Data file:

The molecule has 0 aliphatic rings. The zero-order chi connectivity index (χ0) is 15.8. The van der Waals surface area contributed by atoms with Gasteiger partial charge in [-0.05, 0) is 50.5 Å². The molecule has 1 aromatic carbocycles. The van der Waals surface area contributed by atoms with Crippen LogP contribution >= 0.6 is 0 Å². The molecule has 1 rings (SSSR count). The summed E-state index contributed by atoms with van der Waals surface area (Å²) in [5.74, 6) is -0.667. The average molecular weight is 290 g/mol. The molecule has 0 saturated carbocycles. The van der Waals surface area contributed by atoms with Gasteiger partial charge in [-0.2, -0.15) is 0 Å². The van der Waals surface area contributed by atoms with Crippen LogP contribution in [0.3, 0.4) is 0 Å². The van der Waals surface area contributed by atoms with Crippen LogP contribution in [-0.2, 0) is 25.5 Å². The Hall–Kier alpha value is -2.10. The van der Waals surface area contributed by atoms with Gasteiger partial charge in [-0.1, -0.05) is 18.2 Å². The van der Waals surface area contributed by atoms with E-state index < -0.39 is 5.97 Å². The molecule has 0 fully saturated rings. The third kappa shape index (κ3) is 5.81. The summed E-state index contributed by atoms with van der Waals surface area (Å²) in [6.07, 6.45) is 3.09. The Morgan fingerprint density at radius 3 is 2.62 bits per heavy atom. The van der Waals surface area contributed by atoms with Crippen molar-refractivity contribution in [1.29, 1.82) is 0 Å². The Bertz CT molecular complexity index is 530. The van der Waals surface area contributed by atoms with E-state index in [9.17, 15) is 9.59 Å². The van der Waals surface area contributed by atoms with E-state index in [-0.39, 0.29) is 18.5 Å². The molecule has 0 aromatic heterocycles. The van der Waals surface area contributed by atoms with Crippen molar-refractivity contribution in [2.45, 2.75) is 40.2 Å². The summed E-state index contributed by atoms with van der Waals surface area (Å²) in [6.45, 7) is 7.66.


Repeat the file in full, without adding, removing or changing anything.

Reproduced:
The molecule has 0 aliphatic rings. The zero-order chi connectivity index (χ0) is 15.8. The van der Waals surface area contributed by atoms with Gasteiger partial charge in [-0.05, 0) is 50.5 Å². The molecule has 1 aromatic carbocycles. The van der Waals surface area contributed by atoms with Crippen LogP contribution >= 0.6 is 0 Å². The molecule has 1 rings (SSSR count). The summed E-state index contributed by atoms with van der Waals surface area (Å²) in [5.74, 6) is -0.667. The average molecular weight is 290 g/mol. The molecule has 0 saturated carbocycles. The van der Waals surface area contributed by atoms with Gasteiger partial charge in [-0.2, -0.15) is 0 Å². The van der Waals surface area contributed by atoms with Crippen LogP contribution in [0.3, 0.4) is 0 Å². The van der Waals surface area contributed by atoms with Crippen LogP contribution in [-0.2, 0) is 25.5 Å². The Hall–Kier alpha value is -2.10. The van der Waals surface area contributed by atoms with Gasteiger partial charge in [-0.1, -0.05) is 18.2 Å². The van der Waals surface area contributed by atoms with E-state index < -0.39 is 5.97 Å². The molecule has 0 fully saturated rings. The third kappa shape index (κ3) is 5.81. The summed E-state index contributed by atoms with van der Waals surface area (Å²) in [6.07, 6.45) is 3.09. The Morgan fingerprint density at radius 3 is 2.62 bits per heavy atom. The van der Waals surface area contributed by atoms with Crippen molar-refractivity contribution in [1.29, 1.82) is 0 Å². The Bertz CT molecular complexity index is 530. The van der Waals surface area contributed by atoms with E-state index in [9.17, 15) is 9.59 Å². The van der Waals surface area contributed by atoms with E-state index in [-0.39, 0.29) is 18.5 Å². The molecule has 0 aromatic heterocycles. The van der Waals surface area contributed by atoms with Crippen molar-refractivity contribution in [2.45, 2.75) is 40.2 Å². The summed E-state index contributed by atoms with van der Waals surface area (Å²) in [6.45, 7) is 7.66.